Instead of going strictly in price order, this week I’ve broken my coverage up into groupings based on genres of games. Let’s kick the coverage off this week’s best new release with a couple of action RPGs, the first of which is the free-to-play attack combo-fest called, Blade Waltz. Set in the mystical world of the Elms, players take charge of a team of heroes for some button mashing PvPs, Boss Raids and Tag Team Battles. Unlike most other titles in this genre, when players upgrade one of their characters, they all get upgraded, so that will hopefully lead to less time grinding and more time pulling off enemy-smashing combos using the game’s almost rhythmic two button attack system.
A paid hack and slash RPG that hit the App Store this week (for $1.99) is Heroes Curse. Players select a hero from your typical classes of Warrior, Mage, Archer (each with their own unique special abilities and weaknesses) and then explore, battle and rank up these heroes as they journey through the randomized levels, collecting loot and “destroying the evils plaguing your village and the land”.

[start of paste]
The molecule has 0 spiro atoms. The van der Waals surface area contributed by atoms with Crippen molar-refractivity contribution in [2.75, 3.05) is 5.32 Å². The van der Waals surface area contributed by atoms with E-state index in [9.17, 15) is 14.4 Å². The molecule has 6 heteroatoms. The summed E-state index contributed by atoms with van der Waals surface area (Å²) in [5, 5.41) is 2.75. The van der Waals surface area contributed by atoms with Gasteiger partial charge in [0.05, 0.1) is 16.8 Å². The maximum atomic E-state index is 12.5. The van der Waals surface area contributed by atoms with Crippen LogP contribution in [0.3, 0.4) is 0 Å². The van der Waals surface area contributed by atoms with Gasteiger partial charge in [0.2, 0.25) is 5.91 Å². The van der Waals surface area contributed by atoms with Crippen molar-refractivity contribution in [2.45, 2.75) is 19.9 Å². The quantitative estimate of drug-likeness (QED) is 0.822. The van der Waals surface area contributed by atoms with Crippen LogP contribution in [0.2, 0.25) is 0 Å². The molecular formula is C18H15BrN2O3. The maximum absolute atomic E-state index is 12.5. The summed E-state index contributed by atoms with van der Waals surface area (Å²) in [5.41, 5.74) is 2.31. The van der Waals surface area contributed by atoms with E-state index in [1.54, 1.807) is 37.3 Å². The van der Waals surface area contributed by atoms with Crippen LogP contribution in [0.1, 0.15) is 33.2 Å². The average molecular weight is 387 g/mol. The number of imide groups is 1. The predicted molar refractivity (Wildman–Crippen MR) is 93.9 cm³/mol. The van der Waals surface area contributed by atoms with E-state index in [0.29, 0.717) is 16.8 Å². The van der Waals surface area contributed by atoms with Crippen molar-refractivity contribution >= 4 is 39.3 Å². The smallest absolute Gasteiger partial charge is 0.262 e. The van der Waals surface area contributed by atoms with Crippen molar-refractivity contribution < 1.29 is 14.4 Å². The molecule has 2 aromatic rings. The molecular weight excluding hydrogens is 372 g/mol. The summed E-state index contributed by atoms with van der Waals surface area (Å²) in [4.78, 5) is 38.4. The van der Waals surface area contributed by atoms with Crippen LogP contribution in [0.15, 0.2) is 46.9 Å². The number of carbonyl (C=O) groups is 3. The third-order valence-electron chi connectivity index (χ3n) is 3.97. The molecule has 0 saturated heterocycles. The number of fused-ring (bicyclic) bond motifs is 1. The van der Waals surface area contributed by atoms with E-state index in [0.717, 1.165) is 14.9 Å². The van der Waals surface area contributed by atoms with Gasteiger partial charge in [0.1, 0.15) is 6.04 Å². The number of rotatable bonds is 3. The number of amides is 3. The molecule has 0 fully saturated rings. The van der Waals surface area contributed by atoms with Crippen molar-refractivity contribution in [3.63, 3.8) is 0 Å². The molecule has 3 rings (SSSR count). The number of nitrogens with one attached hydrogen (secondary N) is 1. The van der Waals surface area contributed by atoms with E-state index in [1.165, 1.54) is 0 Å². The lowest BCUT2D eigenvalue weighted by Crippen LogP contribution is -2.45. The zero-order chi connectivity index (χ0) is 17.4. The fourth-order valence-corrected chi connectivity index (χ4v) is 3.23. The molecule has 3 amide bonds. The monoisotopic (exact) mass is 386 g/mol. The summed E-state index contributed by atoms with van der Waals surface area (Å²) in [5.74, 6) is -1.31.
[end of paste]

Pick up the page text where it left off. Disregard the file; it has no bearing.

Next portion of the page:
How about some more digital board games?
First up is War Strategy, a free, polished Risk clone complete with both local and online multiplayer options (for up to 3 people, or 6 if you pay to unlock the premium version). There are two different game modes where you either do the standard fight for WORLD DOMINATION or the perhaps more interesting SECRET OBJECTIVE mode where you are trying to be the first player to achieve your hidden goal.